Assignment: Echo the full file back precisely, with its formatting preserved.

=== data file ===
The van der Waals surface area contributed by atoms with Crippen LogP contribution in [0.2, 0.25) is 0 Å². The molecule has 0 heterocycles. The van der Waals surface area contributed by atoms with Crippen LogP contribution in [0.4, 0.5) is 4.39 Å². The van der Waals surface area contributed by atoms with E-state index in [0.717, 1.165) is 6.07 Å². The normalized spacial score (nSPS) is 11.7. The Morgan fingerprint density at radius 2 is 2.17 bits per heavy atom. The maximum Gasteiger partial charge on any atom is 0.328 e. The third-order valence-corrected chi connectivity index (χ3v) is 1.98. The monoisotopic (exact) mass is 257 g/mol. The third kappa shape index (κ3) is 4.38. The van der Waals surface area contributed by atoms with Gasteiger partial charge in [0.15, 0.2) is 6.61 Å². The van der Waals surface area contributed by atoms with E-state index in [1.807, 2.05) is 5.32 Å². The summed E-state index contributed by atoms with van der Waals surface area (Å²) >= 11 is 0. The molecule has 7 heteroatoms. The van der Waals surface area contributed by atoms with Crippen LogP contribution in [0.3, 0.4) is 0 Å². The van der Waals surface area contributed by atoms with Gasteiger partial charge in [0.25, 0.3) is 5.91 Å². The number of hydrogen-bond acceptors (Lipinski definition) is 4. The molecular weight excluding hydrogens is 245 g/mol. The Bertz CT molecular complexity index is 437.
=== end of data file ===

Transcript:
The van der Waals surface area contributed by atoms with Crippen LogP contribution in [0.2, 0.25) is 0 Å². The molecule has 0 heterocycles. The van der Waals surface area contributed by atoms with Crippen LogP contribution in [0.4, 0.5) is 4.39 Å². The van der Waals surface area contributed by atoms with E-state index in [0.717, 1.165) is 6.07 Å². The normalized spacial score (nSPS) is 11.7. The Morgan fingerprint density at radius 2 is 2.17 bits per heavy atom. The maximum Gasteiger partial charge on any atom is 0.328 e. The third-order valence-corrected chi connectivity index (χ3v) is 1.98. The monoisotopic (exact) mass is 257 g/mol. The third kappa shape index (κ3) is 4.38. The van der Waals surface area contributed by atoms with Gasteiger partial charge in [0.15, 0.2) is 6.61 Å². The van der Waals surface area contributed by atoms with E-state index in [1.807, 2.05) is 5.32 Å². The summed E-state index contributed by atoms with van der Waals surface area (Å²) >= 11 is 0. The molecule has 7 heteroatoms. The van der Waals surface area contributed by atoms with Crippen LogP contribution in [0.3, 0.4) is 0 Å². The van der Waals surface area contributed by atoms with Gasteiger partial charge in [0.25, 0.3) is 5.91 Å². The number of hydrogen-bond acceptors (Lipinski definition) is 4. The molecular weight excluding hydrogens is 245 g/mol. The Bertz CT molecular complexity index is 437.